Adding machine cake

My boss is retiring next month, and my coworkers are having a going-away party for him. Since he’s an accountant, I made an adding machine cake for his farewell party. For those of you who are not familiar with such antiquated pieces of computing technology, an adding machine is just a fancy calculator with a little space for printing out your calculations. I found some pictures online of what an adding machine cake might look like, and then I got to work.

First, I made my homemade fondant (using powdered sugar and glycerin), because fondant needs to set up for 24 hours before you put it on your cake. I couldn’t find my original fondant recipe, so I had to use a new one. If you’re going to make homemade fondant, make sure you get a good recipe that explains things succinctly and in order. I read the recipe through several times, but when I was making the fondant, the recipe was all over the place. I made a much bigger mess than I needed to, and the fondant didn’t turn out anyway. It was way too dry and crumbly. I tried fixing it by kneading in more shortening and zapping it in the microwave for a few seconds, but I kneaded small batches for over an hour just to get enough fondant to do my embellishments. Even though I was able to get a small portion of the homemade fondant to the point that it was usable, I ended up just making a second batch using the marshmallow fondant recipe. I always thought that marshmallow fondant was cheating, but now, I might be inclined to take my judgemental words back. Marshmallow fondant saved my butt– at 11 PM last night, I still couldn’t knead enough crisco into my overly dry fondant to get enough of it to cover my cake. In less than an hour, I had a brand new batch of marshmallow fondant ready to go. The recipe said to let the marshmallow fondant recipe sit overnight, but it was fine after sitting for an hour or so.

After I made my first batch of fondant, I wrapped it up and let it sit overnight. The next day, I made a 13″ x 9″ yellow cake. I cut a few inches off the bottom of the long side and stacked it on top of the remaining piece of cake. I used a butter knife to trim the edges so that the corners were round nicely. Then, I used a butter knife to cut an angle in the short piece to make the section for the adding machine display. I put the cake in the deep freezer to cool completely.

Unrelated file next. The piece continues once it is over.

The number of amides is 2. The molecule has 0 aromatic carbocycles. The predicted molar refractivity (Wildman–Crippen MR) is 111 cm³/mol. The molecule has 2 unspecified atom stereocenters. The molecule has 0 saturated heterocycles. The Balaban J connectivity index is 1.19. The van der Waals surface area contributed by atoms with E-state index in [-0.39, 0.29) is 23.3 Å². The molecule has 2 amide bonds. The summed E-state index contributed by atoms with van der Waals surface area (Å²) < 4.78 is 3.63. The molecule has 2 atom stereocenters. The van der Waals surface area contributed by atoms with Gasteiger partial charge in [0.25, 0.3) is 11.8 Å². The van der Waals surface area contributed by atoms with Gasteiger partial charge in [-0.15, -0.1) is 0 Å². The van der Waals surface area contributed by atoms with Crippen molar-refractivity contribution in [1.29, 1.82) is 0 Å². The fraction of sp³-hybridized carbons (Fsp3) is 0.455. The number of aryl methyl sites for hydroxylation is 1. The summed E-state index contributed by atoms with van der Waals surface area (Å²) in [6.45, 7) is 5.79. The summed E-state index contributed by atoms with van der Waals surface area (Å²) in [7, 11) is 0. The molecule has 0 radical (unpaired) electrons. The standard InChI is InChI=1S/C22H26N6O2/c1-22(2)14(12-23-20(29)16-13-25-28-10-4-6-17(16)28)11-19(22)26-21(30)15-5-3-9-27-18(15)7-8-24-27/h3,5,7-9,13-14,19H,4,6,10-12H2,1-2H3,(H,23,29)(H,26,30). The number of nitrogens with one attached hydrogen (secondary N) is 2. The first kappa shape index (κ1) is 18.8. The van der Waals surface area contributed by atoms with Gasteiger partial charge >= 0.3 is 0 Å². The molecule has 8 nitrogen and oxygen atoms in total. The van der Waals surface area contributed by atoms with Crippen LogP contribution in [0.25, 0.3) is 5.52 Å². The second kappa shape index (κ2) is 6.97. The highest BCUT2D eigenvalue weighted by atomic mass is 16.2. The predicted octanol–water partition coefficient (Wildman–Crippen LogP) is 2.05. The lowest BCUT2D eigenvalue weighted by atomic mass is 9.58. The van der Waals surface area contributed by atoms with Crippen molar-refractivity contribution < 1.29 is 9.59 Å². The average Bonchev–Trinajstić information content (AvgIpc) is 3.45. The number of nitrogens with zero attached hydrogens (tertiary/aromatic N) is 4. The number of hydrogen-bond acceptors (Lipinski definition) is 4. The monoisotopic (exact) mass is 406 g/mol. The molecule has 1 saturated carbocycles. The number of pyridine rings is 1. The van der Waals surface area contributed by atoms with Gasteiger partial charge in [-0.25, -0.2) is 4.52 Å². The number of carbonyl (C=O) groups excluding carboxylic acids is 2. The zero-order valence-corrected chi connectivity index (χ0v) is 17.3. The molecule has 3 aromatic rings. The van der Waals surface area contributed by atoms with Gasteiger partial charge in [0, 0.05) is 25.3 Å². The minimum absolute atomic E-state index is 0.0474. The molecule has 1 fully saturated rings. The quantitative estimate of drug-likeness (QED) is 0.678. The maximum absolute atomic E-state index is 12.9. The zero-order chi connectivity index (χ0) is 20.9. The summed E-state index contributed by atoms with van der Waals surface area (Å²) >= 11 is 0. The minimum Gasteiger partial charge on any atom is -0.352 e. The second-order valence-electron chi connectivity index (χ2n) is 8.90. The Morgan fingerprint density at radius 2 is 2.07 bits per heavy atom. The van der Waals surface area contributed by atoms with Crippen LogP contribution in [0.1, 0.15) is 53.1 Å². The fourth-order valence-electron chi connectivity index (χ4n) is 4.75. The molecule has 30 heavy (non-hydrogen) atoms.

While the cake was cooling, I started fixing my first batch of homemade fondant. I got enough for my adding machine buttons, my adding machine display, and my adding machine tape (the paper!). I used gel food dye to make the colors– my adding machine tape is really white because I used colorless vanilla extract. I think almond extract is disgusting, and I never make fondant with it, even though most recipes call for almond extract. I always stick with vanilla or peppermint extracts. Using regular vailla extract just leaves a little ivory tint to my fondant, so I make sure I use the colorless flavoring if I need perfectly white fondant. To make the buttons, I used a small square cookie cutter. For the black display, I just used a ruler to cut a skinny rectangle in the fondant. For the adding machine tape, I rolled out a flat piece of fondant, Use my ruler to trim it into a rectangle, and then rolled it up. The inner part squeezed out a little bit, so I just worked it into a little bracket that looks like a paper holder.

When I realized that I had been kneading the same batch of fondant for 3+ hours and still could not get a non-crumbling layer to cover my whole cake, I decided to scrap the rest and make a marshmallow fondant. The marshmallow fondant will not be perfectly white. I’m not sure why it turned out slightly ivory in color, but I like the slight color contrast between the base layer and the adding machine tape.

I used a toothpick and cookie decorating icing to draw my numbers on the buttons. If I hadn’t wasted so much time on trying to save my first batch of fondant, I could have done a lot more with the details. That’s the fun of using fondant, afterall.

This cake was very easy to make. If you decide to make one for the accountant, auditor, or math whiz in your life, I highly recommend that you test the fondant out weeks in advance! Fondant keeps really well, so on the off chance that you make a perfect batch during your test run, you can just wrap it up in plastic wrap and store it in a cool spot in an air-tight container.

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